NewsThe Fit BusinessmanJanuary

Alternative Cost

Stacking Dividends (part II)

In June last year we looked at using borrowed money to invest in stable, dividend paying stocks. Now we know the outcome after seven months. But how should we react on the fluctuations of the equity prices? Managing an equity portfolio can be very difficult as emotions and random news might interfere with the original portfolio strategy. If one of our investments increased in value, should we buy more of it or cash it in? Maybe they said on the News that the company we invested in will lay-off 10% of their work force. Is that a sell signal?

If you read the Cash is King article, you know that our perception of money is crucial. The question is if you only work for money or if you let your money work for you. Looking at money as an employee gives you a more tangible feeling of your asset.

Let's say you save 5% of your monthly salary and consider that to be one FTE (Full Time Employee). Then you would have 12 FTE's after one year. That's a small company right there. When you have an employee work for you, you will undoubtedly keep an eye on how that employee is spending her or his time at work. Because we are cautious, we start with a 6 month probation. If the employee just surfs on the Internet all day and does not follow orders, then what do we do? We replace them of course. We don't hire more of them.

Turning Passive Income to Active Income

Now let's apply this employee mindset to our securities portfolio. We can look at the stocks that I recommended in June last year. You can see the stock performance and the dividends we received since then.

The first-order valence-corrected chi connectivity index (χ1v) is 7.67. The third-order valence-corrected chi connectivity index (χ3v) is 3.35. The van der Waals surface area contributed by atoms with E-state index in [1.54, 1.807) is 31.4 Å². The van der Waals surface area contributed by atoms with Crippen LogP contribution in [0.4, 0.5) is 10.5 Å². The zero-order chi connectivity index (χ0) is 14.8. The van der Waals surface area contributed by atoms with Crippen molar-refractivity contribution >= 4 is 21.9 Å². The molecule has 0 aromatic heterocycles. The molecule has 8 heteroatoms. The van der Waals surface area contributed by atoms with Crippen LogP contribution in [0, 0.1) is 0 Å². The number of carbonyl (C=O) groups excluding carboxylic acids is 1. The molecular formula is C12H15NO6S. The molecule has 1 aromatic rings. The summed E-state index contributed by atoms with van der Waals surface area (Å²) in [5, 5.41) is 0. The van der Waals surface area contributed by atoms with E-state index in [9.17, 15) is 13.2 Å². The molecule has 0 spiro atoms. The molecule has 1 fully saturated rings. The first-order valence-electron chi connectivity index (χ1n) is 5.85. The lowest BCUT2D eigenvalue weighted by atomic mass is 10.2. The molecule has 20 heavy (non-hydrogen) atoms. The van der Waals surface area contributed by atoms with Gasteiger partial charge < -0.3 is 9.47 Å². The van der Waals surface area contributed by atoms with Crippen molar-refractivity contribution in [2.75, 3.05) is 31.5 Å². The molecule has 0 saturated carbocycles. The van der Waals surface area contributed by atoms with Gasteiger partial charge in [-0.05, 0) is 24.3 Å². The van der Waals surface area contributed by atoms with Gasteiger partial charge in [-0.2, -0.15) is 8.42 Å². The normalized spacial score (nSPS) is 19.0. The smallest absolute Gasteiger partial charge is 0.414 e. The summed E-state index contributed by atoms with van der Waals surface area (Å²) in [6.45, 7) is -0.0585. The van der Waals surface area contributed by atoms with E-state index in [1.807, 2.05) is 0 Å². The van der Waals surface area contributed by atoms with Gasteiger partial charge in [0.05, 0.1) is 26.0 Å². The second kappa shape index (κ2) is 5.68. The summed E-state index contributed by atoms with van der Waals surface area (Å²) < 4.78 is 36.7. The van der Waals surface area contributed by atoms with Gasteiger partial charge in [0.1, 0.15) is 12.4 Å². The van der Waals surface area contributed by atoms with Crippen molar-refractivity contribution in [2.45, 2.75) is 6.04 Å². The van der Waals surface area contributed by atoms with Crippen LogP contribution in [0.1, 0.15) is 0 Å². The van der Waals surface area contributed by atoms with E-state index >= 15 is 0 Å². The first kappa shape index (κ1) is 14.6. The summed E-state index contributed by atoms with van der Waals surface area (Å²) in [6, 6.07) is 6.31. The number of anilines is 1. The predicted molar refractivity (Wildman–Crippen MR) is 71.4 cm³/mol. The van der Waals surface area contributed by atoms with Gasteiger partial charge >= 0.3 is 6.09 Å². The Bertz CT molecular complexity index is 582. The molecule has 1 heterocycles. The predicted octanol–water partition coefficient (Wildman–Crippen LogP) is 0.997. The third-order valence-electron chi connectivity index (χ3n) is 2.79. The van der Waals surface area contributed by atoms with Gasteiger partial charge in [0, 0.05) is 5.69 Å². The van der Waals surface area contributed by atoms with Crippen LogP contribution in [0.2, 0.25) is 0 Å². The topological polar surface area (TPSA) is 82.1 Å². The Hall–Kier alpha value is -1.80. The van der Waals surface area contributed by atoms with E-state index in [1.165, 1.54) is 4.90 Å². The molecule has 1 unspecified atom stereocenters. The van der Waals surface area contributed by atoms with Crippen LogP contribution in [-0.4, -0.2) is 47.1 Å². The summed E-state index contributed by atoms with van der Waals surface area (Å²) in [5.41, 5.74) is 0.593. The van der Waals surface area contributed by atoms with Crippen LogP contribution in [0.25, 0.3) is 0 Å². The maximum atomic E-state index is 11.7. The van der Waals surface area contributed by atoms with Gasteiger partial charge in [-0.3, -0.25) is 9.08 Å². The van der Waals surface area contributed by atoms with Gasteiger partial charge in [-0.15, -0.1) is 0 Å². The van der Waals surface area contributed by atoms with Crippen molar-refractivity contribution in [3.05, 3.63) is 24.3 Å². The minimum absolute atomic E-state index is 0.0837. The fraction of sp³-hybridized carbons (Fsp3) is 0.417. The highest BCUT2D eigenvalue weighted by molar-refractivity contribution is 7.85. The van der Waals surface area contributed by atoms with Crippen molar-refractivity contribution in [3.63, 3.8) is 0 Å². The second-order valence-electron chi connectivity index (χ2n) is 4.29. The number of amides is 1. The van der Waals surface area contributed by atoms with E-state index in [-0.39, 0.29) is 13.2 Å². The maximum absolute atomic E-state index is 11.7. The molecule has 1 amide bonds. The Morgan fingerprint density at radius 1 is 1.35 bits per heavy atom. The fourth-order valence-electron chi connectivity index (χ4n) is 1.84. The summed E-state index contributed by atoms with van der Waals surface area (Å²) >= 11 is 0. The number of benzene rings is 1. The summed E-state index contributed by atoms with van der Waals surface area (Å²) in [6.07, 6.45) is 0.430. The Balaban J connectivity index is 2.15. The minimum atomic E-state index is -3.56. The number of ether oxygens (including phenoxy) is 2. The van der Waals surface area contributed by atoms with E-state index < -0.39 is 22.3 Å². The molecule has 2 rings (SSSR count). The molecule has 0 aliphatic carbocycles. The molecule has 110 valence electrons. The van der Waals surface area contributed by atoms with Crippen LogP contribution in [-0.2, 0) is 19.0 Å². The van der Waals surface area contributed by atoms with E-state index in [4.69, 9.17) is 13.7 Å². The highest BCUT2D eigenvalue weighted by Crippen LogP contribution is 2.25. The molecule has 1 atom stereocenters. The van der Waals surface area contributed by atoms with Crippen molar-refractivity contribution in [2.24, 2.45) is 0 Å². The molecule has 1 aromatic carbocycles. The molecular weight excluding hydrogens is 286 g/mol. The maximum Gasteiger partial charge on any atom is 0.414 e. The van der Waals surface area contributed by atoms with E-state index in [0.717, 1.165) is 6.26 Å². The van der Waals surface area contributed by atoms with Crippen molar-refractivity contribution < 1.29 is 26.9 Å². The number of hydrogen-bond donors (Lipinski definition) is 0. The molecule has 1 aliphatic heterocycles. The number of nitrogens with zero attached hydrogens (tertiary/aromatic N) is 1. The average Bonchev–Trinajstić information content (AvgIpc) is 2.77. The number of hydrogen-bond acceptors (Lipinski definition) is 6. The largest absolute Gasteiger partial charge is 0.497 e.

Nike (NKE)

8th of June 2014: 76.67. 9th of January 2015: 95.99 (change +25.2%)

Procter & Gamble Company (PG)

8th of June 2014: 80.09. 9th of January 2015: 90.25 (change +12.6%)

Domino's Pizza Inc (DPZ)

8th of June 2014: 73.42. 9th of January 2015: 100.50 (change +36.9%)

The intention was to let the dividends cover the interest cost and if there would be an increase of stock value then that would be considered as a bonus. Well, it turns out that we got lucky and the bonus was quite handsome.

Interestingly, the below graph clearly shows that it was not just the individual companies that caused the increase of stock value. The curve patterns are almost identical for all three companies. The three companies are not in the same industry sector, but they are on the same stock exchange. The reason why we got lucky, was because we were in the right place at the right time. Find out more about this theory in this article.

Cut Your Losses and Let Your Profits Run

We fired the lazy employee and we'll do the same for any stock that is not performing. Why wait for a change when the world is full of amazing stocks and employees. Waiting for a market to turn or trying to time a purchase might sound like a good idea. However, the value of time is often forgotten. An investment that does not produce a profit has to be killed. If it does not grow, it's dead. The alternative cost is the loss we experience because our money is tied in a bad investment instead of a good one. The three stocks above faired well so we will let them continue do that. We let the profits run and continue to stack our dividends.

Why is Explosive Mode publishing financial articles?

Athletes are usually paid in lump sums, whether it's prize money, sponsorships or for commercial appearances. Professional athletes tend to earn considerable amounts of money during their active careers and have to learn how to manage it in order to survive after their sports careers are over. Explosive Mode featured athlete Eric Snaell (the Fit Businessman) writes about financial topics that cater to these athletes. His experience in banking, equity investments and entreneurship provides valuable information that is not taught at schools. You can find out more about these investment strategies in his upcoming book Independent Mode (Resign Anytime).

Previous Posts